“NCLB has uncovered data that had been previously buried in our district and other districts as well,” says Linda Heller, a member of Concerned Black Parents, a new local advocacy group that is using NCLB data to lobby for more help for low-performing students. One result: Special programs this summer to build skills for children who are below proficiency.

Progress is still “frustratingly slow,” she says. “But now the information is so public it’s impossible to look the other way.”

That was the idea.

About Joanne

Comments

  1. interested observer says:

    The United States is increasingly involved in commerce with other nations. The young people we are training now will compete in that arena. I believe the data being generated by NCLB can help us make certain they have the skills they need.

  2. I find it unlikely that some multi-hundred page federal bill is really going to improve education in a meaningful way.

    Sure, there will be some success stories, and some disaster stories too, but mostly NCLB will be about filling out a bunch more paperwork and figuring out how to game the new system.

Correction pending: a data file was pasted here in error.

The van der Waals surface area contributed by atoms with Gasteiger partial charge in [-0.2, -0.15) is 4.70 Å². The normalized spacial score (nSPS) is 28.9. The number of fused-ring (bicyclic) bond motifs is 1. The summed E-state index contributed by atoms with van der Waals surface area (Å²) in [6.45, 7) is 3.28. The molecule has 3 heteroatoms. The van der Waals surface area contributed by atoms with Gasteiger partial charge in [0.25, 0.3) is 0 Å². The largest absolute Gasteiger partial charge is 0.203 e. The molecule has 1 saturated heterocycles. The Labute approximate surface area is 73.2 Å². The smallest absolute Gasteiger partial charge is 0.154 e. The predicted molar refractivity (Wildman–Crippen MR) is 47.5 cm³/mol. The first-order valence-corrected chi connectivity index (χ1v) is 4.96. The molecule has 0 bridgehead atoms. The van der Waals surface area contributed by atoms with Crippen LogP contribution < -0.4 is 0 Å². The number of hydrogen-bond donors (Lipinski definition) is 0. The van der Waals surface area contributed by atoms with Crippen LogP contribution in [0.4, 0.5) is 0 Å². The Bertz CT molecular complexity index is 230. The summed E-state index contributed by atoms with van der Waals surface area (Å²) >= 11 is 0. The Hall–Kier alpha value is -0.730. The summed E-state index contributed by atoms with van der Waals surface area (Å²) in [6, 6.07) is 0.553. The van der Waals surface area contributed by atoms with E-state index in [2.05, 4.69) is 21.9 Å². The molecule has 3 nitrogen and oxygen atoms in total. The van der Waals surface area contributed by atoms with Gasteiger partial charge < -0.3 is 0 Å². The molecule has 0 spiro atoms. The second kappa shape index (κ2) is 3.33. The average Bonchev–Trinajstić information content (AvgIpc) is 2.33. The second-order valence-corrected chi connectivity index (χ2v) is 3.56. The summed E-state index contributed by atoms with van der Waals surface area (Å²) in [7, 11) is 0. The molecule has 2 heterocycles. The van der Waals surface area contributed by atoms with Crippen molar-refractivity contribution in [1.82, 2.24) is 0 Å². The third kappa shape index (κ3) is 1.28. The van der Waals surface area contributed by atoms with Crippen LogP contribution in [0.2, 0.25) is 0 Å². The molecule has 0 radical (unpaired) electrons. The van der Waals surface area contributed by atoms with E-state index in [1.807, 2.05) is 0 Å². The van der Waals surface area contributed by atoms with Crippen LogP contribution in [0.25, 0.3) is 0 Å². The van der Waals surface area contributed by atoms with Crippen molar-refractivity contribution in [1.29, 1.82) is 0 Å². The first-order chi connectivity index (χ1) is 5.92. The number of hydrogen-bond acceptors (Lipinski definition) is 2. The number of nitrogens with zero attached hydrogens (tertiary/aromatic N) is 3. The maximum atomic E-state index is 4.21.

Now the feds have their foot in door, though. When the miracle fails to materialize, look for NCLB II. Of course, some folks may see that as a good thing.

  3. Walter E. Wallis says:

    I would hope the feds would now slowly back out as the schools revert to educating instead of whatever it was they have been doing recently.

  4. Here in the great liberal state of New Jersey, with 762 school districts in 21 counties, the preceding words indicate where the priorities in education are. Downsizing to 21 school districts, with 762 representatives would free up funds for more teachers to teach our children what their parents should be teaching them. But then that would allow the teachers to actually teach what they were trained to teach, not raise our children for us to boot.

  5. Steve LaBonne says:

    Sunlight is the best disinfectant.